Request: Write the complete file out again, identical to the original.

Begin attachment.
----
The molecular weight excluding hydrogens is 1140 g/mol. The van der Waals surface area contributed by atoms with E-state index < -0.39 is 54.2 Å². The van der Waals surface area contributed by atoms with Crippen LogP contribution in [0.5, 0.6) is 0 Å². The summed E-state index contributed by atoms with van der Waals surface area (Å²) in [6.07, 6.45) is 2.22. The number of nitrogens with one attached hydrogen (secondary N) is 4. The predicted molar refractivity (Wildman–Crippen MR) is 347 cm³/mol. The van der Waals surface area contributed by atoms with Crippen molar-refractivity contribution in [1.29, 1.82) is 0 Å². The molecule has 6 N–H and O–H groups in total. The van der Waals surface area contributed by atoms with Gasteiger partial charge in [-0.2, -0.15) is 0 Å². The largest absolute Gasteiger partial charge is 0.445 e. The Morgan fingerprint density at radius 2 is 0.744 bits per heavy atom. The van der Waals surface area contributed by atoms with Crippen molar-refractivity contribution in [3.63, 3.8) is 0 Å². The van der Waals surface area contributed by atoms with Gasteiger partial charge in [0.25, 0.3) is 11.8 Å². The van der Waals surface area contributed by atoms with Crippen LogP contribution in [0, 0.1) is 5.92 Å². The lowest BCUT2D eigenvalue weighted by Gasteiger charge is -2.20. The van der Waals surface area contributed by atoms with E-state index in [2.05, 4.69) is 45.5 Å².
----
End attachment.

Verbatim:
The molecular weight excluding hydrogens is 1140 g/mol. The van der Waals surface area contributed by atoms with E-state index < -0.39 is 54.2 Å². The van der Waals surface area contributed by atoms with Crippen LogP contribution in [0.5, 0.6) is 0 Å². The summed E-state index contributed by atoms with van der Waals surface area (Å²) in [6.07, 6.45) is 2.22. The number of nitrogens with one attached hydrogen (secondary N) is 4. The predicted molar refractivity (Wildman–Crippen MR) is 347 cm³/mol. The van der Waals surface area contributed by atoms with Crippen molar-refractivity contribution in [1.29, 1.82) is 0 Å². The molecule has 6 N–H and O–H groups in total. The van der Waals surface area contributed by atoms with Gasteiger partial charge in [-0.2, -0.15) is 0 Å². The largest absolute Gasteiger partial charge is 0.445 e. The Morgan fingerprint density at radius 2 is 0.744 bits per heavy atom. The van der Waals surface area contributed by atoms with Crippen molar-refractivity contribution in [3.63, 3.8) is 0 Å². The van der Waals surface area contributed by atoms with Gasteiger partial charge in [0.25, 0.3) is 11.8 Å². The van der Waals surface area contributed by atoms with Crippen LogP contribution in [0, 0.1) is 5.92 Å². The lowest BCUT2D eigenvalue weighted by Gasteiger charge is -2.20. The van der Waals surface area contributed by atoms with E-state index in [2.05, 4.69) is 45.5 Å².